Don’t get Confused – Know the Language of Translation

translation-1092128_1920To help you get a clearer picture of common terms used in the language industry, and hopefully clear-up some of the confusion, today we’ll define, differentiate and cross the “Ts” of translation – transliteration, translation, transcreation, transcription, gist translation, machine translation, and crowdsourcing translation.


Transliteration is the conversion of words or letters from one script or alphabet to another. This is generally a letter-to-letter conversion with little to no regard for sound, meaning and intent. Transliteration is generally only of use for academic or historical purposes and is not a method of conveying a message from one language to another.


Translation is the conversion of written text and meaning from one language to another. Translation aims to convey the entire text of the source document as well as the meaning.  A professional translator will pay attention to grammar differences in languages, appropriateness of the text, spelling, word order, style, graphics, and concept to make sure the translated material says what it is intended to say.  Straight translation does not necessarily take specific local cultural norms or adaptation into consideration, this type of adaptation is referred to as localization - the process of adapting the language, cultural, and technical content into readily acceptable usage for distinct markets.


One step beyond localization is transcreation. The linguist does not simply translate/localize the materials but takes the idea of the original content and creates new content in the target language to communicate the message. The message and look of the material undergoes “transcreation” from the original language and format so that it speaks to the target audience and follows the target’s cultural norms and customs. This is especially useful when expanding into a market with a culture that is vastly different than the one in which a business was built.


Transcription converts sound to written material. The most widely understood definition is for creating a written script of a recorded interview or deposition.  The transcriber listens to the recording and then writes the words into a document.  Audio transcription is best done in the original language of the recording.  When a client asks for a transcription of an audio file from one language into another, we transcribe the recording into a written form in the original language, and then provide that file to the professional translator to translate it into the target language.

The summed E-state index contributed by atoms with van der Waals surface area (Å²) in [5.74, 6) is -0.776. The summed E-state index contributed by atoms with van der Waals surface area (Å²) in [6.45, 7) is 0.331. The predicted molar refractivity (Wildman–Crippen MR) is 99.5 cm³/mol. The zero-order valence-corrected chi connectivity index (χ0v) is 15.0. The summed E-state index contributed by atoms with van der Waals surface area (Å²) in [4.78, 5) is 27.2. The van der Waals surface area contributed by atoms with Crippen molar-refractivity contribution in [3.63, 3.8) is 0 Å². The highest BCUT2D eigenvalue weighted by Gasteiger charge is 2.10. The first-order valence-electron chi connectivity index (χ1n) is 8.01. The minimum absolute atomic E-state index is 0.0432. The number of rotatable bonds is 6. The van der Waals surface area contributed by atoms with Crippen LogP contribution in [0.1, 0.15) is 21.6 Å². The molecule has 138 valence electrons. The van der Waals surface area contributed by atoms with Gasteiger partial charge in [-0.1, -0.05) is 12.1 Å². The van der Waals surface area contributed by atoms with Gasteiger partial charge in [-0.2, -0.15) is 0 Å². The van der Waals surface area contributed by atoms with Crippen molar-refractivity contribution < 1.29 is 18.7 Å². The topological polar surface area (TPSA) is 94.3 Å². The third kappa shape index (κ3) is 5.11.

Machine Translation / Gist Translation

The translation of text from one language to another by computer without human intervention is called machine translation. This process depends the computer’s capacity to analyze the structure of a statement and translate the elements into the same structure in another language. Machine translation offers what we refer to as a “gist translation”. The output gives the user an idea of what the text is about, but it is generally not grammatically correct, and the machine cannot adapt or convey meaning or voice. Human translation is still the only way to get an accurate translation for the intended meaning.

3d stainless human social network and leadership as conceptCrowdsourcing Translation

A recent open source trend we see is “crowdsourcing translations” where people open projects to the world-at-large for input on translation. The benefits of crowdsourcing translation include input from different regions and languages, quick turn-around time, more accuracy than machine translation, and free of cost. But, the downside of using crowdsourcing translation can be quite steep. Organizations need technological resources to distribute the content, and an experienced manager to oversee the process.  The bigger the number of people involved, the more cumbersome the process becomes.  Plus, the translation is only as good as the translators who do the work.  By not using professional translators you risk your message and your bottom line. And, NOTHING Is CONFIDENTIAL or PROPRIETARY!

We hope this helps clarify some of the confusing terms you’ll hear in this industry.  If you have questions about Rapport International or any of the terms explained above, please contact us.  And as always, we offer free consultations and free quotes.

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Categories: Project Planning & Management, Culturally Appropriate


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